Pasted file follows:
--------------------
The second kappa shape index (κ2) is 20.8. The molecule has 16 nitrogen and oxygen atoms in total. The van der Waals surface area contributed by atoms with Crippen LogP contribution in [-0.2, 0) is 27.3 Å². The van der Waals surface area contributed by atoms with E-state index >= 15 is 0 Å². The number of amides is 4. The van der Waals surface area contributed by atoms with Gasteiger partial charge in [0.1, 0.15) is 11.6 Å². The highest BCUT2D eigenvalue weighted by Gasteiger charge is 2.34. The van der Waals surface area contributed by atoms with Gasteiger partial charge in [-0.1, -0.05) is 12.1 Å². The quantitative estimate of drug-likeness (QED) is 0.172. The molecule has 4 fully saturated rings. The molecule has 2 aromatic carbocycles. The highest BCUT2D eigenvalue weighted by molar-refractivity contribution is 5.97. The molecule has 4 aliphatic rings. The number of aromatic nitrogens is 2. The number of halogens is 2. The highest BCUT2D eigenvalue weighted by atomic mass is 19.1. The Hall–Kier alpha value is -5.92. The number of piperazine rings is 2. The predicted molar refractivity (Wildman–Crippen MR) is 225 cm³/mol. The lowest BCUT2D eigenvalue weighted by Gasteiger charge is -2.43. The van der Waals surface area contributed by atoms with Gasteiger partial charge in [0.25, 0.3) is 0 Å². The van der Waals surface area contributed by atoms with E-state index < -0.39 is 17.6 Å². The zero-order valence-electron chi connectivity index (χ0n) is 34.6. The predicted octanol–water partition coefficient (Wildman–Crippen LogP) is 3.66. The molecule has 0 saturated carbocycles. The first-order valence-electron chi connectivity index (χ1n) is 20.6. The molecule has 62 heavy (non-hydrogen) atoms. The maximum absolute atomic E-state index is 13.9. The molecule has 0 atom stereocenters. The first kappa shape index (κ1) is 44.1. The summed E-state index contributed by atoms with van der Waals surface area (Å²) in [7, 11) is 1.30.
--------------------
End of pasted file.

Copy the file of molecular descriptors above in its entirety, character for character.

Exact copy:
The second kappa shape index (κ2) is 20.8. The molecule has 16 nitrogen and oxygen atoms in total. The van der Waals surface area contributed by atoms with Crippen LogP contribution in [-0.2, 0) is 27.3 Å². The van der Waals surface area contributed by atoms with E-state index >= 15 is 0 Å². The number of amides is 4. The van der Waals surface area contributed by atoms with Gasteiger partial charge in [0.1, 0.15) is 11.6 Å². The highest BCUT2D eigenvalue weighted by Gasteiger charge is 2.34. The van der Waals surface area contributed by atoms with Gasteiger partial charge in [-0.1, -0.05) is 12.1 Å². The quantitative estimate of drug-likeness (QED) is 0.172. The molecule has 4 fully saturated rings. The molecule has 2 aromatic carbocycles. The highest BCUT2D eigenvalue weighted by molar-refractivity contribution is 5.97. The molecule has 4 aliphatic rings. The number of aromatic nitrogens is 2. The number of halogens is 2. The highest BCUT2D eigenvalue weighted by atomic mass is 19.1. The Hall–Kier alpha value is -5.92. The number of piperazine rings is 2. The predicted molar refractivity (Wildman–Crippen MR) is 225 cm³/mol. The lowest BCUT2D eigenvalue weighted by Gasteiger charge is -2.43. The van der Waals surface area contributed by atoms with Gasteiger partial charge in [0.25, 0.3) is 0 Å². The van der Waals surface area contributed by atoms with E-state index < -0.39 is 17.6 Å². The zero-order valence-electron chi connectivity index (χ0n) is 34.6. The predicted octanol–water partition coefficient (Wildman–Crippen LogP) is 3.66. The molecule has 0 saturated carbocycles. The first-order valence-electron chi connectivity index (χ1n) is 20.6. The molecule has 62 heavy (non-hydrogen) atoms. The maximum absolute atomic E-state index is 13.9. The molecule has 0 atom stereocenters. The first kappa shape index (κ1) is 44.1. The summed E-state index contributed by atoms with van der Waals surface area (Å²) in [7, 11) is 1.30.